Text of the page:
The question, where does tea come from? May or may not have crossed your mind while sipping a tall glass of Iced Sweet Tea, or unsweet tea.. if that’s your thing?! At any rate, most of us have no idea where that beautiful liquid gold comes from before it makes its way to our local grocery store or tea shop.
When I started Sweet Tea Junkie in late 2005 all I knew was that I really liked Sweet Tea and that folks liked the idea of my “Sweet Tea Shirts,” the question of “Where does tea come from?” simply never entered my thinking.
That is until late 2011 early 2012 when I began to seriously consider expanding the Sweet Tea Junkie brand to include our own line of premium tea. At that point I didn’t know if I wanted to start out going the bottled tea route, or ready to brew tea or if we just wanted to be a reseller of other more established tea brands.
One thing that I knew for sure, regardless of the direction we went with the tea business is that I needed to understand everything I could about it. The question “Where does tea come from?” couldn’t simply be something that I hadn’t a clue about. It was now my mission to learn, and learn everything I could about this subject.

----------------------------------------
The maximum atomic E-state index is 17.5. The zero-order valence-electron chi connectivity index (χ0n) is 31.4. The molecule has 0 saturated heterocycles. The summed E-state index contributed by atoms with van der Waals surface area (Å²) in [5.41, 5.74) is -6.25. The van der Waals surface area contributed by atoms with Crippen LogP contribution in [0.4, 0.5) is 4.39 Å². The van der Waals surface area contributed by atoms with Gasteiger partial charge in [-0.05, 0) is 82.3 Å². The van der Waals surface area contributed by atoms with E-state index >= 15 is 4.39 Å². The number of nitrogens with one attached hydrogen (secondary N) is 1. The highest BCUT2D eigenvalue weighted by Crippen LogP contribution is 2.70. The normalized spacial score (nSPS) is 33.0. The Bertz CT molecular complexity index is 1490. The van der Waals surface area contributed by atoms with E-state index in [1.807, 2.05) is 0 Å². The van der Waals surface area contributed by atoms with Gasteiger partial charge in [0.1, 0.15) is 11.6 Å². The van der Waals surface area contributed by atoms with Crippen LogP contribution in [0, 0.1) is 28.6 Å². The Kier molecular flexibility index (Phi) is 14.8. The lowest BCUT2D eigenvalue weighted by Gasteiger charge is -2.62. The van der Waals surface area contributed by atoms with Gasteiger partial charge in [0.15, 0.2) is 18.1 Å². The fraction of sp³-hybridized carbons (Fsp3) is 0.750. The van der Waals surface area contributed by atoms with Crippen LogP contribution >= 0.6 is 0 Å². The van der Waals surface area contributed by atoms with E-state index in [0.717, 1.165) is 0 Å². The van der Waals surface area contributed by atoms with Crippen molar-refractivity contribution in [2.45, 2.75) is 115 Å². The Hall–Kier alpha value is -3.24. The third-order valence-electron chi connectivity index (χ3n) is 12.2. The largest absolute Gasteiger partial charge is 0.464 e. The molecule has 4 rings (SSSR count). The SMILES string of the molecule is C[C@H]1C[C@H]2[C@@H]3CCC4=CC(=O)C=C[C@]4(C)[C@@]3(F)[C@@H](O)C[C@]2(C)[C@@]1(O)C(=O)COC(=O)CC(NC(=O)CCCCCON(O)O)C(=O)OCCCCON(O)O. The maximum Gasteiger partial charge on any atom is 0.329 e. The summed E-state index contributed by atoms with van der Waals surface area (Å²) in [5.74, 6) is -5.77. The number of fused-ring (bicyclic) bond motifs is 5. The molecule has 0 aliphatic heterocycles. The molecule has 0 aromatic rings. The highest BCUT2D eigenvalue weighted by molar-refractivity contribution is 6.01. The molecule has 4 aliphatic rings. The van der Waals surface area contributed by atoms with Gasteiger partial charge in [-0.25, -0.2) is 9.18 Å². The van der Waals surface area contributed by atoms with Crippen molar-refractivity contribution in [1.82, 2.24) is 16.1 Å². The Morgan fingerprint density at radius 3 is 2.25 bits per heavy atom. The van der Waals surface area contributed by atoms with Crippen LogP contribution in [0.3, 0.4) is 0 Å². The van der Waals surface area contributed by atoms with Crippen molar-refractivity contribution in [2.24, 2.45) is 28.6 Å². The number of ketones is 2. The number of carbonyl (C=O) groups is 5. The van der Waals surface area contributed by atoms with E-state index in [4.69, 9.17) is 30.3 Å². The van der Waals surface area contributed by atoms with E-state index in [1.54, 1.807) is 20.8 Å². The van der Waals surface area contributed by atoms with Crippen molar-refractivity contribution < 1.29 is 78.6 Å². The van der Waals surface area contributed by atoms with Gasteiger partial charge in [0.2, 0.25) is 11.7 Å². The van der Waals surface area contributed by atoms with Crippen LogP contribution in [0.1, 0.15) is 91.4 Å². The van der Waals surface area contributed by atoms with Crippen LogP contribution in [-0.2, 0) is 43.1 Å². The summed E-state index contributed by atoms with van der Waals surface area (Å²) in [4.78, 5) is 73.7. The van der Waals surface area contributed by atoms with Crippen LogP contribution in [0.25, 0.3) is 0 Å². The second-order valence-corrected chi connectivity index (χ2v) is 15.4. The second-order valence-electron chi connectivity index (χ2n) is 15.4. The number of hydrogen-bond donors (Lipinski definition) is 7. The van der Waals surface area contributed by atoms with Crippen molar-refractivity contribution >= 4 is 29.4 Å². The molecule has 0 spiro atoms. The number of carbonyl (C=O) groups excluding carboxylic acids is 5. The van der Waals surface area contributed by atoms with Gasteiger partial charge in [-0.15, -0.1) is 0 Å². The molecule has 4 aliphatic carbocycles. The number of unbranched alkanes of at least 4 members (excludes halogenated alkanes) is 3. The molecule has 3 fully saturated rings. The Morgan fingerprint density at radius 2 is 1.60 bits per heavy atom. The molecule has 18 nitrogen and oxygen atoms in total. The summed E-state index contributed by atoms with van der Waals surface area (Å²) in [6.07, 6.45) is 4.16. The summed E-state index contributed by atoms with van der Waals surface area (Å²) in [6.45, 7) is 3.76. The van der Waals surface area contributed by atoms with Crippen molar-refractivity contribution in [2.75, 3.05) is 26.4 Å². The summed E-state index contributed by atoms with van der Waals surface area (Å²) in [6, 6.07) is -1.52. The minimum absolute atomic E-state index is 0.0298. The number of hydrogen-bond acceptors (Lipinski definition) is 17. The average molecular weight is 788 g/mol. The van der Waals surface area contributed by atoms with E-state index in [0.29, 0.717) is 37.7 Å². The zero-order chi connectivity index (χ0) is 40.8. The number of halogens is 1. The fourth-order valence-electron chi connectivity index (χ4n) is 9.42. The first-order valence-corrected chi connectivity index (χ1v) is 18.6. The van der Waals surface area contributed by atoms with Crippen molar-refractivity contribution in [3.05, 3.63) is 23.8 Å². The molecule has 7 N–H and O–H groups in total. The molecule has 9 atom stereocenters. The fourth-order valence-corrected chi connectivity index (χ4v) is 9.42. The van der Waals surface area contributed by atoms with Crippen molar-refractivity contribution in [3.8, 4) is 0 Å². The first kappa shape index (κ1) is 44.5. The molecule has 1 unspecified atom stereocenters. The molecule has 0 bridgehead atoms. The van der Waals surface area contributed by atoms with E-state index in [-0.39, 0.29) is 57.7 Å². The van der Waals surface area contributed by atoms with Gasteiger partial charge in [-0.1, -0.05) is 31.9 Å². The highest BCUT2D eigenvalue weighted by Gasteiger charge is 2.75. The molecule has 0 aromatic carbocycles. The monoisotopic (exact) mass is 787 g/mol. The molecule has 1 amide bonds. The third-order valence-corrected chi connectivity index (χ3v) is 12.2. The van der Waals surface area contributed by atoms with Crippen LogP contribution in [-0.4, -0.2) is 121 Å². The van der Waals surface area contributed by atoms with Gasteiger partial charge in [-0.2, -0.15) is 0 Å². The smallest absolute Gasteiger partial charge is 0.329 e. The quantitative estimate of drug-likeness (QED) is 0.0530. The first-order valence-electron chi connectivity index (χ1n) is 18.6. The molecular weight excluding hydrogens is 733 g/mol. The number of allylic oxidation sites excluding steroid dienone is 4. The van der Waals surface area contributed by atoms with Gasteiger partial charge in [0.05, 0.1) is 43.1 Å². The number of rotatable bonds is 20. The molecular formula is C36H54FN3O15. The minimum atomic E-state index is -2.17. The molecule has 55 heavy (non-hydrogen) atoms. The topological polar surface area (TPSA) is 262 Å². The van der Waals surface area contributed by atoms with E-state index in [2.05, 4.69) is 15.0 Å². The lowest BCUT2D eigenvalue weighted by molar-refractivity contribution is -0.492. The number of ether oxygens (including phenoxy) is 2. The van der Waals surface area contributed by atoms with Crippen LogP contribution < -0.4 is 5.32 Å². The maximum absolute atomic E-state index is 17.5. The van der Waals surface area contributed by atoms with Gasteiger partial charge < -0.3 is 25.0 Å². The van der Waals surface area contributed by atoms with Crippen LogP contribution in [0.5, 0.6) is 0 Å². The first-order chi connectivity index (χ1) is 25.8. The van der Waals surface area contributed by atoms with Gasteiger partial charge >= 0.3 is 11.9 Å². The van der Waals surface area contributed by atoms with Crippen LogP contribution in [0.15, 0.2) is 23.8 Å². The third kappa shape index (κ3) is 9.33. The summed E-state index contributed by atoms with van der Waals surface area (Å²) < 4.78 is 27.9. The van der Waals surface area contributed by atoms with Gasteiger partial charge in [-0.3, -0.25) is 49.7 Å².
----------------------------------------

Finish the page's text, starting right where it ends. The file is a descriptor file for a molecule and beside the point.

The first thing that I learned is that all tea comes from the Camellia sinensis, which is more commonly called a tea-plant or tea tree (interestingly enough however, tea tree oil is not derived from the Camellia sinensis, but another plant with a name longer than Camellia sinensis!). There are two major varieties of the Camellia Sinensis used in tea production and they are: Camellia Sinensis var. Sinensis and Camellia Sinensis var. Assamica.
So with that in mind, you can conclude that all the different types of teas be it
white, green, oolong, black etc. come from the Camellia sinensis plant. True story, scouts honor!
What gives each type of tea its distinct characteristics is in the way it is processed once the leaves are plucked from the plant. Now to be sure, there are different growing regions all over the world and the climate (rainfall, temperature etc.) of those regions plays a role in the taste of the tea that ends up in your glass.
It is actually a very precise science to create the many varieties of tea, and I’ll cover each of the main varieties of tea in later posts where we can break down each in more depth.
If you’re more of a visual learner, check out the info graphic below.. and pin it!